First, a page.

The Decline of Animal Rights – The Poetry of Science

of us and them
as we eat and greet
our animal companions,
do moral somersaults
to square the circle
of our consumption.
Double standards
seen through
child’s eyes.
for what they are,
for what we are,
and for what they
could become.

Hens in a battery farm (Image credit: Maqi via Wikimedia Commons).

This poem is inspired by recent searchwho found that children differ significantly from adults in their moral views of animals.

Speciesism is defined as the assumption of human superiority leading to the exploitation of animals. Speciesism is so common that most people don’t think to question it, except in cases where the type or degree of discrimination is unusual in their culture. Thus, many humans exploit non-human animals during daily life in various ways. In many societies, nonhuman animals are eaten as food, used for clothing, killed for entertainment, and exploited for labor. But where do these attitudes come from and how could they be challenged?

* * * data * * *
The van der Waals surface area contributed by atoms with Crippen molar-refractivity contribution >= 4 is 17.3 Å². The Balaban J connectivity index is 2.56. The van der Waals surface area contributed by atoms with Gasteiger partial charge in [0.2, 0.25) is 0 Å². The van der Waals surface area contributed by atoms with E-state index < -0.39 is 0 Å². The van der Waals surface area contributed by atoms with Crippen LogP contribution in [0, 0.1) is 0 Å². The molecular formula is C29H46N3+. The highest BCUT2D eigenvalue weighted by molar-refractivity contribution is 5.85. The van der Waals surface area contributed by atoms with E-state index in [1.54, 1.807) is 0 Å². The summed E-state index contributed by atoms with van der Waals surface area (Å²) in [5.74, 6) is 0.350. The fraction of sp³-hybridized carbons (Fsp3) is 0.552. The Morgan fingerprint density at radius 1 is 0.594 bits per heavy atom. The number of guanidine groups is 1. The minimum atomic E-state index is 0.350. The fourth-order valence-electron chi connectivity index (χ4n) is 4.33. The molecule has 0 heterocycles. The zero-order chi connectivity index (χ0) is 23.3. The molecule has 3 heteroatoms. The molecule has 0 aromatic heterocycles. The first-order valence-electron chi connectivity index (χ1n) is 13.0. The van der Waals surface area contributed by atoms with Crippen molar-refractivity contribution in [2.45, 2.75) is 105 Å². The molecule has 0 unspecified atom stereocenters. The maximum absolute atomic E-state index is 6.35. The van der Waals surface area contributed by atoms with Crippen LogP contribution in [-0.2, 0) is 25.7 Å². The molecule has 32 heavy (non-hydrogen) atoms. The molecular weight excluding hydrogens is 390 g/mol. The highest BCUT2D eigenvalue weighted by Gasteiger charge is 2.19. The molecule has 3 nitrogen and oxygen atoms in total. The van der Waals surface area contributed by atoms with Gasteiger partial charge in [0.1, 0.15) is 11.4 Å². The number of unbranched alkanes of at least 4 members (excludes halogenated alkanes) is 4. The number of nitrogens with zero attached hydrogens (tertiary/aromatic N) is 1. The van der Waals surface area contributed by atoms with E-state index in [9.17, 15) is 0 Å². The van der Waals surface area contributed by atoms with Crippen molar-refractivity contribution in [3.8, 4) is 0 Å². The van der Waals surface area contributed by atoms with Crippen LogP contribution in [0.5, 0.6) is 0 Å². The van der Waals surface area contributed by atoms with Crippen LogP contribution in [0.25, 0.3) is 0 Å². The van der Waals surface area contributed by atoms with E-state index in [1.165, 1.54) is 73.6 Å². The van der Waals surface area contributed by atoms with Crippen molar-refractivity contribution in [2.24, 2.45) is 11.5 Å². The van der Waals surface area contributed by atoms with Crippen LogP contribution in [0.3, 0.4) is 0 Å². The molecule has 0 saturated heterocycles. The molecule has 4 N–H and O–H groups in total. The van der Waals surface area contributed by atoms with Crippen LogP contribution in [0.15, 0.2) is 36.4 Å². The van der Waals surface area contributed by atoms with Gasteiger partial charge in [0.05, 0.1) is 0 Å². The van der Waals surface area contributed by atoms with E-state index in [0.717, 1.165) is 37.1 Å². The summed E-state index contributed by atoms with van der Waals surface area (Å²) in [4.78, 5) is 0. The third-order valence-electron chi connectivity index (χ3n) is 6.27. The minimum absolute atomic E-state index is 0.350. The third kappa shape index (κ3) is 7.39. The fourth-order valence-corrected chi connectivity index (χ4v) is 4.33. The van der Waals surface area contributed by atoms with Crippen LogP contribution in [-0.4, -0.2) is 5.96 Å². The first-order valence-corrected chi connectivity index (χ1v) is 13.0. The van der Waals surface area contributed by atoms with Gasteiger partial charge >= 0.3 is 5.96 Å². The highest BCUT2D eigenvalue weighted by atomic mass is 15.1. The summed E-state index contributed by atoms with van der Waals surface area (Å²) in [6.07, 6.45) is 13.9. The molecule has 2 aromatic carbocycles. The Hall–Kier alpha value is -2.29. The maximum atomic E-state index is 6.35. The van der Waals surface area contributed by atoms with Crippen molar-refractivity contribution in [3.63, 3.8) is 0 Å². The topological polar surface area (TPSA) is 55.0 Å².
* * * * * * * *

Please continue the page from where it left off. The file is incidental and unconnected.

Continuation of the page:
In this new study, the researchers interviewed 479 people, all living in England, belonging to three different age groups: 9-11, 18-21 and 29-59. Both groups of adults were found to have relatively similar views regarding animal rights, suggesting that attitudes towards animals generally change between the ages of 11 and 18, i.e. speciesism is probably learned during adolescence. In addition to showing less speciesism, this study also found that children are less likely to categorize farm animals as food than pets, think farm animals should be treated better, and consider that eating meat and animal products is less morally acceptable than their adult counterparts. . These findings imply that there are key age-related differences in our moral view of animal worth, indicating socially constructed development. The study also underscores the need for more open dialogue at a younger age to help explore (and learn from) children’s moral intelligence as it relates to our treatment of nonhuman animals.

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